Modulation of Exaggerated-IgE Allergic Responses by Gene Transfer-mediated Antagonism of IL-13 and IL-17e.
Student AuthorsAllison M. Keeler
UMass Chan AffiliationsDepartment of Pediatrics
Gene Therapy Center
Document TypeJournal Article
KeywordsImmunoglobulin E; Hypersensitivity, Immediate; Interleukin-13; Interleukin-17; Receptors, IgE
Allergy and Immunology
Genetics and Genomics
Immunology and Infectious Disease
Medicine and Health Sciences
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AbstractAsthma and allergic rhinitis are almost invariable accompanied by elevated levels of immunoglobin E (IgE), and more importantly a genetic link between IgE levels and airway hyper-responsiveness has been established. We hypothesized that expression of soluble receptors directed against interleukin (IL)-13 and IL-17e would prevent the cytokines from engaging the cell-bound receptors and therefore help to attenuate allergic responses in a Cftr(-/-)-dependent mouse model of exaggerated-IgE responses. Cftr(-/-) mice were injected with recombinant adeno-associated virus 1 (rAAV1) intramuscularly expressing soluble receptors to IL-17e (IL-17Rh1fc) or IL-13 (IL-13Ralpha2Fc). Total IgE levels, in mice receiving the IL-17Rh1fc and IL-13Ralpha2Fc therapy, were lower than in the control group. Interestingly Aspergillus fumigatus (Af)-specific IgE levels were undetectable in both the mice receiving the IL-17Rh1fc and IL-13Ralpha2Fc therapies. Further flow cytometry analysis of intracellular gene expression suggests that blocking IL-17e may be interfering with signaling upstream of CD4(+) and CD11b(+) cells and reducing IgE levels by affecting signaling on these cell populations. In contrast it appears that IL-13 blockade acts downstream to reduce IgE levels probably by directly affecting B-cell maturation. These studies demonstrate the feasibility of targeting T helper 2 (Th2) cytokines with rAAV-delivered fusion proteins as a means to treat aberrant immune responses.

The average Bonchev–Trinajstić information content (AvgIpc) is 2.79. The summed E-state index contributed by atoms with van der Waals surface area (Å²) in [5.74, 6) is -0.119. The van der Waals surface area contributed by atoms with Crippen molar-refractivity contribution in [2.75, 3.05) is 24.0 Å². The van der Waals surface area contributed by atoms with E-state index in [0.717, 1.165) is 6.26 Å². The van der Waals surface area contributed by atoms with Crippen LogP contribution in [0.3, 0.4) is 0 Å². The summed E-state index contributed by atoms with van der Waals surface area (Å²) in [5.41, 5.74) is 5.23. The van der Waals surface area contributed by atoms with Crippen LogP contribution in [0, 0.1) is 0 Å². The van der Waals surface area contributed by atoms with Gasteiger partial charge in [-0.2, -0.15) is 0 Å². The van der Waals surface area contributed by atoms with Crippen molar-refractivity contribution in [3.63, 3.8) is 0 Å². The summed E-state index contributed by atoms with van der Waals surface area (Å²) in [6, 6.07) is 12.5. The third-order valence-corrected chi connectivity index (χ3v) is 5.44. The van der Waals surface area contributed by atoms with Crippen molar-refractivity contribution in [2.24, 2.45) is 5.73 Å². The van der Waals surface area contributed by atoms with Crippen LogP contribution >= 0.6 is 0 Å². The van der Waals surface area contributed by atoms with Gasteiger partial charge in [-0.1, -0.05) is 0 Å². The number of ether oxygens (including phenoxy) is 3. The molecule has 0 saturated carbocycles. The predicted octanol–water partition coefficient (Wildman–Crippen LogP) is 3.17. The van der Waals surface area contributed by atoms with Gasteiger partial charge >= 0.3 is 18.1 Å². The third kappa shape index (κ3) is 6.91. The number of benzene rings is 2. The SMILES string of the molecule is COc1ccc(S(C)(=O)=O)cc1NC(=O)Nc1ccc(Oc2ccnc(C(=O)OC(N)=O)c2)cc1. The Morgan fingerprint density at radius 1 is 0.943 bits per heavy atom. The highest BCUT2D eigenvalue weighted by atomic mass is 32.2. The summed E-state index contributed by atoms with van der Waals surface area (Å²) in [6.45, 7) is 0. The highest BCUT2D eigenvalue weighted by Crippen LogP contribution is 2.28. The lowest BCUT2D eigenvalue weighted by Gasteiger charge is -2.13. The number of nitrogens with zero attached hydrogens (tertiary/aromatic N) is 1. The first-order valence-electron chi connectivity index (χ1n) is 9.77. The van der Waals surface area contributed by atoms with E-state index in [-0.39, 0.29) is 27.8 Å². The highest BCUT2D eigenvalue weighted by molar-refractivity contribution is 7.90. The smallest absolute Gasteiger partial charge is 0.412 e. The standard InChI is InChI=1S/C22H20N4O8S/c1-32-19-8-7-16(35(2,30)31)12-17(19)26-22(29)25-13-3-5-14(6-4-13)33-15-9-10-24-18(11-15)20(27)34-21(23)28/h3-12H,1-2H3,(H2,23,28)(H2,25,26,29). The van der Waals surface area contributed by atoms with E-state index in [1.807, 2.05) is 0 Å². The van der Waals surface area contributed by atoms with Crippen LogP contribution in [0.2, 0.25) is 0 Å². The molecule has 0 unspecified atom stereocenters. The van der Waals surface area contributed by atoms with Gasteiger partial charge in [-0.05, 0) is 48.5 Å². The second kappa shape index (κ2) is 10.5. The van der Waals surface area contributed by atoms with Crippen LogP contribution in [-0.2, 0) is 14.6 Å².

SourceMol Ther. 2010 Mar;18(3):511-8. Epub 2009 Nov 24. Link to article on publisher's website
Permanent Link to this Itemhttp://hdl.handle.net/20.500.14038/33091
NotesMedical student Timothy Menz participated in this study as part of the Senior Scholars research program at the University of Massachusetts Medical School.
Related ResourcesLink to article in PubMed